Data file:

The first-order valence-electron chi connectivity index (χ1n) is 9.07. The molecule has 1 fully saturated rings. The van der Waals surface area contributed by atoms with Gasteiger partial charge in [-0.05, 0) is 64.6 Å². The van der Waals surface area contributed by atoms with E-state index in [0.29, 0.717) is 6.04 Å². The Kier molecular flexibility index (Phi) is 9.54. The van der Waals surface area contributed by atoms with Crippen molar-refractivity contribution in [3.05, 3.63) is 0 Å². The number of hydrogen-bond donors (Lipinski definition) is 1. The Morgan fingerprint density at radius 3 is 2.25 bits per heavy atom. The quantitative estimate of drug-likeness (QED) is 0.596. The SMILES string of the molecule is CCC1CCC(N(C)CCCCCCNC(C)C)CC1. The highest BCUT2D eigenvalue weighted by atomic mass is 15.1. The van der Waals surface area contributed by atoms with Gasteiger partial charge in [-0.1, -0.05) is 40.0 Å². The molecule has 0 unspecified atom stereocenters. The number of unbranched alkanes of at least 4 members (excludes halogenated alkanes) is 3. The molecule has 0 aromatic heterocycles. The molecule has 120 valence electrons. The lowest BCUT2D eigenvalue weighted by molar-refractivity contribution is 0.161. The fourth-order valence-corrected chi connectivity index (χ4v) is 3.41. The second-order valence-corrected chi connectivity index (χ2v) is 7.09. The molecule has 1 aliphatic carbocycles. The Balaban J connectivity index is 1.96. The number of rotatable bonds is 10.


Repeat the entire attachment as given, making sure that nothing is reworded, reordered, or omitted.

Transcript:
The first-order valence-electron chi connectivity index (χ1n) is 9.07. The molecule has 1 fully saturated rings. The van der Waals surface area contributed by atoms with Gasteiger partial charge in [-0.05, 0) is 64.6 Å². The van der Waals surface area contributed by atoms with E-state index in [0.29, 0.717) is 6.04 Å². The Kier molecular flexibility index (Phi) is 9.54. The van der Waals surface area contributed by atoms with Crippen molar-refractivity contribution in [3.05, 3.63) is 0 Å². The number of hydrogen-bond donors (Lipinski definition) is 1. The Morgan fingerprint density at radius 3 is 2.25 bits per heavy atom. The quantitative estimate of drug-likeness (QED) is 0.596. The SMILES string of the molecule is CCC1CCC(N(C)CCCCCCNC(C)C)CC1. The highest BCUT2D eigenvalue weighted by atomic mass is 15.1. The van der Waals surface area contributed by atoms with Gasteiger partial charge in [-0.1, -0.05) is 40.0 Å². The molecule has 0 unspecified atom stereocenters. The number of unbranched alkanes of at least 4 members (excludes halogenated alkanes) is 3. The molecule has 0 aromatic heterocycles. The molecule has 120 valence electrons. The lowest BCUT2D eigenvalue weighted by molar-refractivity contribution is 0.161. The fourth-order valence-corrected chi connectivity index (χ4v) is 3.41. The second-order valence-corrected chi connectivity index (χ2v) is 7.09. The molecule has 1 aliphatic carbocycles. The Balaban J connectivity index is 1.96. The number of rotatable bonds is 10.